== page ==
Bernard Girard answers the call here.

Tilting at Windmills

The European Commission has approved a French grant of 99 million euros to launch a European search engine called Quaero, which hopes to compete with Google. The EU is also backing a German scheme to back another search engine called Theseus. Google spends $2 billion a year on research, so Quaero has a tough road ahead. (Hat tip to Frogsmoke.)

The Naked Public Square

For an eyewitness account of how the language of identity, ethnicity, religion, and race was deployed in one French suburb in the municipal elections, see here. Among the samples: "Vote for X, he's a Muslim like you." "If Y wins, the sale of alcohol will be prohibited, city hall will close on Fridays, and there will be separate entrances for men and women at the municipal pool." "X is un harki." "This is not Saudi Arabia."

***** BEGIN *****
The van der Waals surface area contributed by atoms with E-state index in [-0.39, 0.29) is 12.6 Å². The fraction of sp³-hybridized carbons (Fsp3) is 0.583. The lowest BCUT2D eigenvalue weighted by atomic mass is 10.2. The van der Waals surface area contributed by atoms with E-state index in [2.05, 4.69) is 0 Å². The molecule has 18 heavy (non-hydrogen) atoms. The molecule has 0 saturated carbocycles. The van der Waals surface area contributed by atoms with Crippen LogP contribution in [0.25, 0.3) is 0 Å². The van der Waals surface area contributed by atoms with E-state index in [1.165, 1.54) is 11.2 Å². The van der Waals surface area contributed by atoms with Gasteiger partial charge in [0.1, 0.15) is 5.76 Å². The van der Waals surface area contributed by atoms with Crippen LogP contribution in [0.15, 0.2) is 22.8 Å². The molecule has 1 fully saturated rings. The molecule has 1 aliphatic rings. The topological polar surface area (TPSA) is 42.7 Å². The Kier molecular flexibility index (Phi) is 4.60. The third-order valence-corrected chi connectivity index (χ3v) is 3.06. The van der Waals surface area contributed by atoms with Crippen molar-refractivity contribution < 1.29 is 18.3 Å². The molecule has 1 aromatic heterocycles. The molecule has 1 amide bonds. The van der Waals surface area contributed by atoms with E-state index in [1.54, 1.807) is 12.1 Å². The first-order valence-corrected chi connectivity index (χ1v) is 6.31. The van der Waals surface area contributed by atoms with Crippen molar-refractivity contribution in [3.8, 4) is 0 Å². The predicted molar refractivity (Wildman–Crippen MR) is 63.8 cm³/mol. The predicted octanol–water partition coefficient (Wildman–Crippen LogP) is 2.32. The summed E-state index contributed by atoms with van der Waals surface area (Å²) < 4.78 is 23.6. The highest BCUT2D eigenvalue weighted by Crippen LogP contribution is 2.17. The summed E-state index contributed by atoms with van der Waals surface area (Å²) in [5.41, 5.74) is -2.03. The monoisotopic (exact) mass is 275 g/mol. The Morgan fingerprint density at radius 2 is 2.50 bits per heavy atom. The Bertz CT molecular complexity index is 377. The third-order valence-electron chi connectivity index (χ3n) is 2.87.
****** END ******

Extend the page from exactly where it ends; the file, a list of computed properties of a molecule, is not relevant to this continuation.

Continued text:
It seems clear that the naked public square is not as easy to achieve as some proponents of le républicanisme du bon vieux temps would have you believe. Is denial really the best way to deal with the existence of "communities"? A community, after all, is a fictional construct with real effects. Its contours are fluid, its boundaries permeable, its members torn in many directions. But solidarity is an important part of political as well as individual life. The ascent from the particular to the general is part of the work of politics. Pace Rousseau, it does not happen without effort. It is not some sort of miraculous transmogrification. Politicians must work with the real in service of the ideal.

Islamophobia in the Media